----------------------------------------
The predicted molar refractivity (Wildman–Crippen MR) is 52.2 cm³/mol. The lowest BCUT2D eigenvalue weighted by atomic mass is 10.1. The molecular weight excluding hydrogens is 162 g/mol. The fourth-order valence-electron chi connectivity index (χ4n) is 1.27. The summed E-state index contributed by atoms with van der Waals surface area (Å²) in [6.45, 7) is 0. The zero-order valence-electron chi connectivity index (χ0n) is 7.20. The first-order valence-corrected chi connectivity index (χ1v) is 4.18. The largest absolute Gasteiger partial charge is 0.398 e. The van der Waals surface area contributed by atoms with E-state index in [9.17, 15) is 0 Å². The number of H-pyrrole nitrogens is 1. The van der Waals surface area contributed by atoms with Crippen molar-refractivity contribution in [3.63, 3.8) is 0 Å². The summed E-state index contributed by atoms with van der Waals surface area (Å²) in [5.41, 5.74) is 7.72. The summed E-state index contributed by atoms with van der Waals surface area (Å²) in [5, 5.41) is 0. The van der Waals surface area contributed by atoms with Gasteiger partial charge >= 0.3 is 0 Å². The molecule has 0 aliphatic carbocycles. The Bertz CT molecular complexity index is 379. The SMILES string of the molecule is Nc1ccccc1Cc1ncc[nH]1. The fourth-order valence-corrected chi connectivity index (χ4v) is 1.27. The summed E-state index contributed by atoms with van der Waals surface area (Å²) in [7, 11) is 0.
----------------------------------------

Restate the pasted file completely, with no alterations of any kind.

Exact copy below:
The predicted molar refractivity (Wildman–Crippen MR) is 52.2 cm³/mol. The lowest BCUT2D eigenvalue weighted by atomic mass is 10.1. The molecular weight excluding hydrogens is 162 g/mol. The fourth-order valence-electron chi connectivity index (χ4n) is 1.27. The summed E-state index contributed by atoms with van der Waals surface area (Å²) in [6.45, 7) is 0. The zero-order valence-electron chi connectivity index (χ0n) is 7.20. The first-order valence-corrected chi connectivity index (χ1v) is 4.18. The largest absolute Gasteiger partial charge is 0.398 e. The van der Waals surface area contributed by atoms with E-state index in [9.17, 15) is 0 Å². The number of H-pyrrole nitrogens is 1. The van der Waals surface area contributed by atoms with Crippen molar-refractivity contribution in [3.63, 3.8) is 0 Å². The summed E-state index contributed by atoms with van der Waals surface area (Å²) in [5.41, 5.74) is 7.72. The summed E-state index contributed by atoms with van der Waals surface area (Å²) in [5, 5.41) is 0. The van der Waals surface area contributed by atoms with Gasteiger partial charge >= 0.3 is 0 Å². The molecule has 0 aliphatic carbocycles. The Bertz CT molecular complexity index is 379. The SMILES string of the molecule is Nc1ccccc1Cc1ncc[nH]1. The fourth-order valence-corrected chi connectivity index (χ4v) is 1.27. The summed E-state index contributed by atoms with van der Waals surface area (Å²) in [7, 11) is 0.